How to adjust to life as a Brit in Canada


Oh, Canada. A land of unrivalled beauty and full of opportunity. Once the birth-child of the British Empire, Canada has grown up to become one of the Commonwealth’s most confident ambassadors of freedom and success.

Without the grandeur of its big brother to the south, Canada has developed an identity all its own, while still staying true to the “Kingdom of her Majesty." It’s no wonder that over 200,000 Brits have made the move to the land of maple syrup and lumberjacks, as Canada remains a top destination for emigrants looking for a place to call their new home.

We asked around and found some worldly Brits to weigh in on just why they came to Canada and how they have adapted to life as a New World settler.

It's a beautiful country


Ask any red-blooded Brit-turned-Canuck and he would surely tell you that Canada is one of the most gorgeous places on this planet.

It's as if David Attenborough himself forged this natural wonderland simply to justify the BBC’s licensing fees. And if that's not enough, Canada also comes complete with majestic and awe-inspiring wildlife. Mountain lions, bears and moose, oh my!

Biting bugs


Don’t get too gobsmacked by the majesty of Canada just yet.

Just when you think the mountains, cliffs and great plains of Canada are a dream come true, Oliver, a 26 year-old chippy from Leeds explains:

“The mosquitoes show up, followed by the 'horseflies' and then the 'blackflies.' How can people live like this? It's enough to do your head in, I've never been this itchy in my life! So, just take a deep breath and pour another tea...they promise that the negative 20 Celsius winter will kill them all off."

Great. Thanks Canada.

What's a chip?


…And amidst all this beauty, we are sure to find chaos.

“Don’t even mention anything to do with potatoes in Canada. It’ll drive you mad. For starters, no one knows what crisps are, as they call 'em chips instead. So when you want chips, you have to ask for 'french fries.' But, get this, if you want gravy on your 'french fries,' reach for you French dictionary and ask for 'poutine.' Alison, a Brit who recently moved to Canada, explains:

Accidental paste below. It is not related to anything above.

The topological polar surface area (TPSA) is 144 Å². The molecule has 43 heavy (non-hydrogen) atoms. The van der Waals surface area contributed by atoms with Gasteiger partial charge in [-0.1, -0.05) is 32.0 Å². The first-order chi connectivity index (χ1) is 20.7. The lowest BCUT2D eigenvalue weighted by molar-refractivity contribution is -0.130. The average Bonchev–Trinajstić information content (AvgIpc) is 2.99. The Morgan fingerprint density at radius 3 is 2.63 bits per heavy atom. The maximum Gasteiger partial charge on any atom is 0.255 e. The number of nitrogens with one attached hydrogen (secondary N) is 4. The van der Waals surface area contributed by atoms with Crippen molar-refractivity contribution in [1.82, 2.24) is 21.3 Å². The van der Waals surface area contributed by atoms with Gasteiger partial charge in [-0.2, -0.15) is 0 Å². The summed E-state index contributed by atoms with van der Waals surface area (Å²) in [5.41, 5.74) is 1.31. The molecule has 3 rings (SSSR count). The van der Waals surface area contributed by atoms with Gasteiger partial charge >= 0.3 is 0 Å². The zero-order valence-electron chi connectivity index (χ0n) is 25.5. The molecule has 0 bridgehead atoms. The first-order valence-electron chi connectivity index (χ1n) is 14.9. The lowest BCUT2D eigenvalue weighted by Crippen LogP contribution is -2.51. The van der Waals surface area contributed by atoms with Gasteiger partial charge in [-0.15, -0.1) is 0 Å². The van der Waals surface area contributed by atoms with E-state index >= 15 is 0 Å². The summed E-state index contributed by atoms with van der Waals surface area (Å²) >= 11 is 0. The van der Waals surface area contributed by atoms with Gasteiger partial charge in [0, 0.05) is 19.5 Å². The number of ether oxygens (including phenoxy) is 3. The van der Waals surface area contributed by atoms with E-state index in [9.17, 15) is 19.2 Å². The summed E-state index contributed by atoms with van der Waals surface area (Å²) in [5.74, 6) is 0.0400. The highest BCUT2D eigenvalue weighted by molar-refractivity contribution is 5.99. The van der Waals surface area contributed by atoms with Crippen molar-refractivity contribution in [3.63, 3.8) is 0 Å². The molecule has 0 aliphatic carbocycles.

"When it gets to your table, it’s smothered in cheese."

But, if you think you can stick to the jacket potatoes, then think again.

“They don't even know what jacket-potatoes are. Here, it's a 'baked potato,' flavorless, dry and dreadfully boring in comparison."

Ok, no potatoes then.

It's not alright


In the UK, asking someone if they're “alright” is a common greeting.

Say this in Canada, however, and you'll be met with blank stares, or worse, a defensive "Of course I'm alright, why do you ask? Are you alright?!"

Apparently, in their infinite politeness, Canadians would rather have you ask "Oh, hello! How are you?” in an overly interested, somewhat time-consuming and formal attempt at making the other person feel important.

...And dare I say: it works. Damn you Canada and your endearing interests in me.

Crazy, multi-colored cash


Confusingly, Canada displays Her Majesty's face on all of their notes.

And so they should, but, that's where the similarities end. The units are not “pounds”, they are “dollars”, and their one “cent” piece is a “penny”, which has been discontinued, yet seems to still be everywhere. On top of this, they casually refer to their currency as “loonies” and not “dollars”.

In England, what you see is what you pay. When a price tag reads "£100", that's what you pay at the register. In Canada, things aren't so simple. The sales tax isn't included on the price tag, and when you get to the register, the sales taxes are added on - literally on the spot. Canadians seem strangely fine never knowing what they will have to pay until the last moment, but it can be frustrating for Brits. So, if you can possibly figure out what to call the money in your hand, you still have to devise a math formula in order to use it!

Luckily, you can always transfer your new Canadian "loonies" home via Wise, with no hidden fees or doctored exchange rates, which means what you see is what you get. No dodgy bank rates, no guessing until the last moment, and more money to spend on poutine! - Hey, the name might be a bit unusual, but it's delightfully delicious.

Transferring money back to the UK? Save big time with Wise.

Wise charges just 0.85% or 0.6% on amounts over $9,500 - and you avoid the terrible exchange rates banks and brokers use.

Try Wise today - it's far cheaper, and it's faster too. Click here to set up your free account and start saving. Or see what you could save in the calculator below.

This publication is provided for general information purposes only and is not intended to cover every aspect of the topics with which it deals. It is not intended to amount to advice on which you should rely. You must obtain professional or specialist advice before taking, or refraining from, any action on the basis of the content in this publication. The information in this publication does not constitute legal, tax or other professional advice from Wise Payments Limited or its affiliates. Prior results do not guarantee a similar outcome. We make no representations, warranties or guarantees, whether express or implied, that the content in the publication is accurate, complete or up to date.

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